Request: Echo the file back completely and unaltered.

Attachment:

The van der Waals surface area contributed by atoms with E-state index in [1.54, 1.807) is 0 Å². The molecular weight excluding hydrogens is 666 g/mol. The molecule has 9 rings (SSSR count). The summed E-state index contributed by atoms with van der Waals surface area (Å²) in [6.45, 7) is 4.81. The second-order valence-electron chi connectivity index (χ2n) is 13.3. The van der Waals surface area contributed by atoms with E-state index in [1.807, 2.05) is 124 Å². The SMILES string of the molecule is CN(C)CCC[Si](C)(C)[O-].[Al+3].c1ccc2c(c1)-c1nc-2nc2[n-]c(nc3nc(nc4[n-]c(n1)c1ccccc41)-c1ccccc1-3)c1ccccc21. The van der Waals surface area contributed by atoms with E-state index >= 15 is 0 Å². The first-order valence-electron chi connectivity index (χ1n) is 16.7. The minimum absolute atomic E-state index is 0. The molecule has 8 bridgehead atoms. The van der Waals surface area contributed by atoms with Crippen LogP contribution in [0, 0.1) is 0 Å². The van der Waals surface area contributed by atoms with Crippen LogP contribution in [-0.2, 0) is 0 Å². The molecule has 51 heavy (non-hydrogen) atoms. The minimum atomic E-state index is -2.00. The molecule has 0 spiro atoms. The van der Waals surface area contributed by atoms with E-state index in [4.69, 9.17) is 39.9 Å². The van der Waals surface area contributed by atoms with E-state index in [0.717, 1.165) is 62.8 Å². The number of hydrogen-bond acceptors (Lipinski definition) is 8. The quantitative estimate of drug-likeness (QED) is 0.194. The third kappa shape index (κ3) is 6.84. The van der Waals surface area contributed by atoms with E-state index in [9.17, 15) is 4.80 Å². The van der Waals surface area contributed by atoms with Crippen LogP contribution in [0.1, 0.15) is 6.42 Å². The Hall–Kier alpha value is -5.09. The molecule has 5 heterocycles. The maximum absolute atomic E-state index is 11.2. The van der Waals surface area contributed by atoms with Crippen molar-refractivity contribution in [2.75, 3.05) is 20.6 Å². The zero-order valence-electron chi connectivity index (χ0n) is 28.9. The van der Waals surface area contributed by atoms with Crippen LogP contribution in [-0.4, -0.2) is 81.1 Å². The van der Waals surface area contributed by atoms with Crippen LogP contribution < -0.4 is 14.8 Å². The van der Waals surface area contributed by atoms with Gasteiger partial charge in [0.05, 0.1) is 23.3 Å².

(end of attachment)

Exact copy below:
The van der Waals surface area contributed by atoms with E-state index in [1.54, 1.807) is 0 Å². The molecular weight excluding hydrogens is 666 g/mol. The molecule has 9 rings (SSSR count). The summed E-state index contributed by atoms with van der Waals surface area (Å²) in [6.45, 7) is 4.81. The second-order valence-electron chi connectivity index (χ2n) is 13.3. The van der Waals surface area contributed by atoms with E-state index in [1.807, 2.05) is 124 Å². The SMILES string of the molecule is CN(C)CCC[Si](C)(C)[O-].[Al+3].c1ccc2c(c1)-c1nc-2nc2[n-]c(nc3nc(nc4[n-]c(n1)c1ccccc41)-c1ccccc1-3)c1ccccc21. The van der Waals surface area contributed by atoms with E-state index >= 15 is 0 Å². The first-order valence-electron chi connectivity index (χ1n) is 16.7. The minimum absolute atomic E-state index is 0. The molecule has 8 bridgehead atoms. The van der Waals surface area contributed by atoms with Crippen LogP contribution in [0, 0.1) is 0 Å². The van der Waals surface area contributed by atoms with Crippen LogP contribution in [-0.2, 0) is 0 Å². The molecule has 51 heavy (non-hydrogen) atoms. The minimum atomic E-state index is -2.00. The molecule has 0 spiro atoms. The van der Waals surface area contributed by atoms with E-state index in [4.69, 9.17) is 39.9 Å². The van der Waals surface area contributed by atoms with E-state index in [0.717, 1.165) is 62.8 Å². The number of hydrogen-bond acceptors (Lipinski definition) is 8. The quantitative estimate of drug-likeness (QED) is 0.194. The third kappa shape index (κ3) is 6.84. The van der Waals surface area contributed by atoms with E-state index in [9.17, 15) is 4.80 Å². The van der Waals surface area contributed by atoms with Crippen LogP contribution in [0.1, 0.15) is 6.42 Å². The Hall–Kier alpha value is -5.09. The molecule has 5 heterocycles. The maximum absolute atomic E-state index is 11.2. The van der Waals surface area contributed by atoms with Crippen molar-refractivity contribution in [2.75, 3.05) is 20.6 Å². The zero-order valence-electron chi connectivity index (χ0n) is 28.9. The van der Waals surface area contributed by atoms with Crippen LogP contribution in [-0.4, -0.2) is 81.1 Å². The van der Waals surface area contributed by atoms with Crippen LogP contribution < -0.4 is 14.8 Å². The van der Waals surface area contributed by atoms with Gasteiger partial charge in [0.05, 0.1) is 23.3 Å².